Rashi (32:23) writes that what happened to Dinah was a result of Ya'akov putting her in a box to keep her away from Eisav. Had Dinah married Eisav, she might have inspired him to do teshuvah, but thanks to Ya'akov, there was never a chance of that happening.
Why did the chance that Dinah might influence Eisav outweigh the potential danger of him influencing her, or her having a bad marriage? How does the benefit outweigh the downside risk? Why was Ya'akov wrong?
To compound the problem, the Midrash gives a completely different reason for what happened to Dina. In last week's parsha when Ya'akov made his deal with Lavan regarding which sheep Lavan would keep and which sheep would become part of Ya'akov's own flock, he told Lavan, "V'ansa bi tidkasi b'yom machar," my righteousness will speak for itself in the coming days. The Midrash (73:6) is critical of Ya'akov for this statement. "Al tishallel b'yom machar" -- you Ya'akov said "v'ansa... machar," therefore your daughter Dinah will suffer inuy at the hands of Shchem.
The first question that begs asking is what is the connection between Ya'akov's confident boast (if you will) to Lavan and what happened to Dinah. But secondly, which is it -- did Dinah come to harm at Shchem because Ya'akov put her in a box and kept her from Eisav, or because of what he said to Lavan?
Chasam Sofer explains that the two reasons go hand in hand. "V'ansa bi tidkasi b'yom machar" is a statement of tremendous bitachon. Ya'akov felt confident that what would happen would ultimately support his claims, his position, his righteousness because G-d had promised that no harm would come to him. The downside of boasting and being supremely confident based on bitachon is that you better be consistent, or you risk getting hoisted on your own petard (see this post.) Does someone completely confident that Hashem will protect him from all harm lock his daughter in a box? Ya'akov's own words to Lavan were the ruler against which his actions were judged, and he came up short.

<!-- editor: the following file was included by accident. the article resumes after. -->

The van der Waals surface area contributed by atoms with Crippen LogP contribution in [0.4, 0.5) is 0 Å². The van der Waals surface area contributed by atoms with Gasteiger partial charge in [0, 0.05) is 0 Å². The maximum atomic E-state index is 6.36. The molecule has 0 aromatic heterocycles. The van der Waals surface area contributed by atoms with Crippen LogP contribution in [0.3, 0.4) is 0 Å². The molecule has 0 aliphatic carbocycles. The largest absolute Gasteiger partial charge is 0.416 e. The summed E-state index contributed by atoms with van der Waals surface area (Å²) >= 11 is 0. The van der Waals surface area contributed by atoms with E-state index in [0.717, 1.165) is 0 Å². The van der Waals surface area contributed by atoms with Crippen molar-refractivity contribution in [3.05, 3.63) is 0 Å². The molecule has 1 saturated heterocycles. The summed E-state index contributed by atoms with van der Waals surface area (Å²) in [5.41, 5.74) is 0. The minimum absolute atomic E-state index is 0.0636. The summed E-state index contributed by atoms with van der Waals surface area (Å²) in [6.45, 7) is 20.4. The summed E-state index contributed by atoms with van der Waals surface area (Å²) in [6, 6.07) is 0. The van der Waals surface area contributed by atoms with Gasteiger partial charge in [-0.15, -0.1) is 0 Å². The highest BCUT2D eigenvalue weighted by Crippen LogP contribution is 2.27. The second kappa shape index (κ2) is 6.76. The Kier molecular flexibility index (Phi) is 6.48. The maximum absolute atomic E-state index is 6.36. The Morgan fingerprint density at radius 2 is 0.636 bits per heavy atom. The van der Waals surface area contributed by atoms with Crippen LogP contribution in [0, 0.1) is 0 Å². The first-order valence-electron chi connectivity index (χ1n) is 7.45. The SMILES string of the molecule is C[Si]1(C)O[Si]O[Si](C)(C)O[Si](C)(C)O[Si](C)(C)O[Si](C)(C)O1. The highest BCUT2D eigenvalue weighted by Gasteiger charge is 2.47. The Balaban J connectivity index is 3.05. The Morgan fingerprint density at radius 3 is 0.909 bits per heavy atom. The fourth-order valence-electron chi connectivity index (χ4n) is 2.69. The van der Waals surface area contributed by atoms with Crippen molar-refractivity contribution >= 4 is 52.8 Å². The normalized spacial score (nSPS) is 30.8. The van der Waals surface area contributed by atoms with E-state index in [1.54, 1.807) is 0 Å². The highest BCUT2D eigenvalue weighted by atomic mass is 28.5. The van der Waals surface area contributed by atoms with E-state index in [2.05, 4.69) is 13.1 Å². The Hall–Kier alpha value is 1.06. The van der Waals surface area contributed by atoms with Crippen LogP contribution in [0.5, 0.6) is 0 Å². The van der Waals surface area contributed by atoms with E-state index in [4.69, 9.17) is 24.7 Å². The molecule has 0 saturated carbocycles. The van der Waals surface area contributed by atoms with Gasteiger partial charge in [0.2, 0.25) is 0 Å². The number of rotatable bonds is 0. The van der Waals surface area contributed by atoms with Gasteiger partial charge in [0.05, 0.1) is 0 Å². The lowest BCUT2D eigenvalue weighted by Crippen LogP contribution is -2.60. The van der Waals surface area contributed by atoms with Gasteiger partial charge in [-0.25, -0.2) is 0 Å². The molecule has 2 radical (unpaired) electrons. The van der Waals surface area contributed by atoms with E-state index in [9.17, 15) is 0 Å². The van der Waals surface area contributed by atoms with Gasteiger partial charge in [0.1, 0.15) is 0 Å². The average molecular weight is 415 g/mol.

I think this Chasam Sofer helps answer the question we started with. A normal person like me is bothered by the question of how we know Dinah would bring Eisav to teshuvah and not the other way around. But someone who is a big ba'al bitachon, 100% confident that Hashem will work things out in his favor -- that shouldn't be his concern. Hashem promised that he would come to no harm -- what's the issue?
Speaking of risk vs. reward, I saw a Brisker Rav quoted that I don't understand. Ya'akov said that if Eisav fights against part of the camp, "V'haya ha'machaneh ha'nishar l'pleitah," the other half will escape. How did he know that they will for sure escape? Rashi explains that Ya'akov meant that he will fight back and beat off Eisav. Mashma that Ya'akov knew that if he fights, he is going to win. So why did Ya'akov bother with the presents, the davening, etc. -- why not just fight and be done with it? QED, says the Brisker Rav, that you only fight when your back is against the wall and you've exhausted every other means of resolution at your disposal.
I don't understand how this Rashi supports making a blanket rule like that. Ya'akov may have been confident that he would win, but who says there would not be casualties? Maybe in the risk/benefit scale, the cost of even a victorious battle would have been greater than the cost of the presents sent to Eisav?
Last point for the week: the Chofetz Chaim asked why is it that the malach of Eisav, the yetzer ha'ra, came to fight davka against Ya'akov? Why did a bad malach not come to fight against Avraham or fight against Yitzchak?
The Chofetz Chaim answered that the yetzer ha'ra can tolerate a Jew doing chessed (Avraham), the yetzer ha'ra can tolerate a Jew doing mitzvos and avodah (Yitzchak), but the yetzer ha'ra cannot tolerate Torah. As long as a Jew is connected to Torah, "ohr she'bah machziro l'mutav" and the yetzer can never win. Therefore, it's against Ya'akov, the symbol of Torah, the yosheiv ohalim, that the heavy guns are brought out.